Thursday, May 27, 2010

Cassini checking in on Saturn - The Big Picture

Cassini checking in on Saturn - The Big Picture

In this view captured by Cassini on its closest-ever flyby of Saturn's moon Mimas, large Herschel Crater - 130 km (80 mi) wide - dominates the scene.

Cassini came within about 9,500 km (5,900 mi) of Mimas on Feb. 13, 2010. (NASA/JPL/SSI)

A closer view of a feature on Enceladus called Baghdad Sulcus, one of four "tiger stripes" that cross Enceladus' south pole, seen on November 21, 2009.

Cassini was targeting the area to examine plume sources, the scale is approximately 30m (100ft) per pixel. (NASA/JPL)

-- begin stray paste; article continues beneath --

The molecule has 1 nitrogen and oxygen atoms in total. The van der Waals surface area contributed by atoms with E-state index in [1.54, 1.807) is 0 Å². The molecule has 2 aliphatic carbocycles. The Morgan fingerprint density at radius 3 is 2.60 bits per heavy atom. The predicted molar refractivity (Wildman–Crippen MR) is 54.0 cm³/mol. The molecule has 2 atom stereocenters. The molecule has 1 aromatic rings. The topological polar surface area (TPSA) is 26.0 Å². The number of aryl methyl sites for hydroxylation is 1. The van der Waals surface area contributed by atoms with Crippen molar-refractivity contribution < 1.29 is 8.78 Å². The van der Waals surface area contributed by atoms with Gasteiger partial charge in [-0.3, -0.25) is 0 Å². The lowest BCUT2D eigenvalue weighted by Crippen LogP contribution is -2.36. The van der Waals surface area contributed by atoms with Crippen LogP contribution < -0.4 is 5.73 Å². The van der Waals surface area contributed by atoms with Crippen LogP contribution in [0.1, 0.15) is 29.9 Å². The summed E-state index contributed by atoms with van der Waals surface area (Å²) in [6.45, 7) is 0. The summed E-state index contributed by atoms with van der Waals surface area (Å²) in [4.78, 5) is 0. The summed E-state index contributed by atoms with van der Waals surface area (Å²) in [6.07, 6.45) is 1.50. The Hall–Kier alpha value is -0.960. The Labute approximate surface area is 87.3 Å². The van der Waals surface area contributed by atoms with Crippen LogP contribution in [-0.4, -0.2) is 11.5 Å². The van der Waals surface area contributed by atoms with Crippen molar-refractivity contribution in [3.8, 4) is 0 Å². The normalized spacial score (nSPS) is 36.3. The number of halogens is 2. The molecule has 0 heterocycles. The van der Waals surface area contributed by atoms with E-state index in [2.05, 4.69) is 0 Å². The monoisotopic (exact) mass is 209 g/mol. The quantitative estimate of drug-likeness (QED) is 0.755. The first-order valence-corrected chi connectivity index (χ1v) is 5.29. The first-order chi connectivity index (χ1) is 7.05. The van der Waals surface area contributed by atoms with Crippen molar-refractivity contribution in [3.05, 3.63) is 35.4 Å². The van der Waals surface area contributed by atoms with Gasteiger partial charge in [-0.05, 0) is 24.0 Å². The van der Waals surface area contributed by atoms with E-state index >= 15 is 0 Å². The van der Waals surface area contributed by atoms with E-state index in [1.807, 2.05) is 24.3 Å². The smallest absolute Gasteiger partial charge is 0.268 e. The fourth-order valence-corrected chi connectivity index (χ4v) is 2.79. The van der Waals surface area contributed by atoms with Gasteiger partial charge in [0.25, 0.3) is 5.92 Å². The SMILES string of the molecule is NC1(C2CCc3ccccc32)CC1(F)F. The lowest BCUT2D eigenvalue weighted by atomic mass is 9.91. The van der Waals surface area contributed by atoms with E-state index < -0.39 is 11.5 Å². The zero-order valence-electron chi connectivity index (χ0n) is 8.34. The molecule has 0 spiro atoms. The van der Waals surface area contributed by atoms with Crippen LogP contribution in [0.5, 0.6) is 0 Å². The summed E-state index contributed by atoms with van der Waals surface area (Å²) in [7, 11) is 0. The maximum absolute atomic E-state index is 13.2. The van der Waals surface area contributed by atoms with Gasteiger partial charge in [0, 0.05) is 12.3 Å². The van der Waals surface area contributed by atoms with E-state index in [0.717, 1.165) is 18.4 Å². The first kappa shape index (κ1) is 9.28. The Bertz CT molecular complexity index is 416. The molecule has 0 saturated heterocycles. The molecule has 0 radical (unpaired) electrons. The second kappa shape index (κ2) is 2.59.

Saturn's moon Rhea looms near its sibling moon Epimetheus in this Cassini image with the planet and its rings in the background. The two moons aren't actually close to each other.

The view was obtained at a distance of approximately 1.2 million km (746,000 mi) from Rhea and 1.6 million km (994,000 mi) from Epimetheus.

The image was taken on March 24, 2010. Image scale is 7 km (5 mi) per pixel on Rhea and 10 km (6 mi) per pixel on Epimetheus. (NASA/JPL/SSI)

Click on the picture or on this link to view more Cassini images

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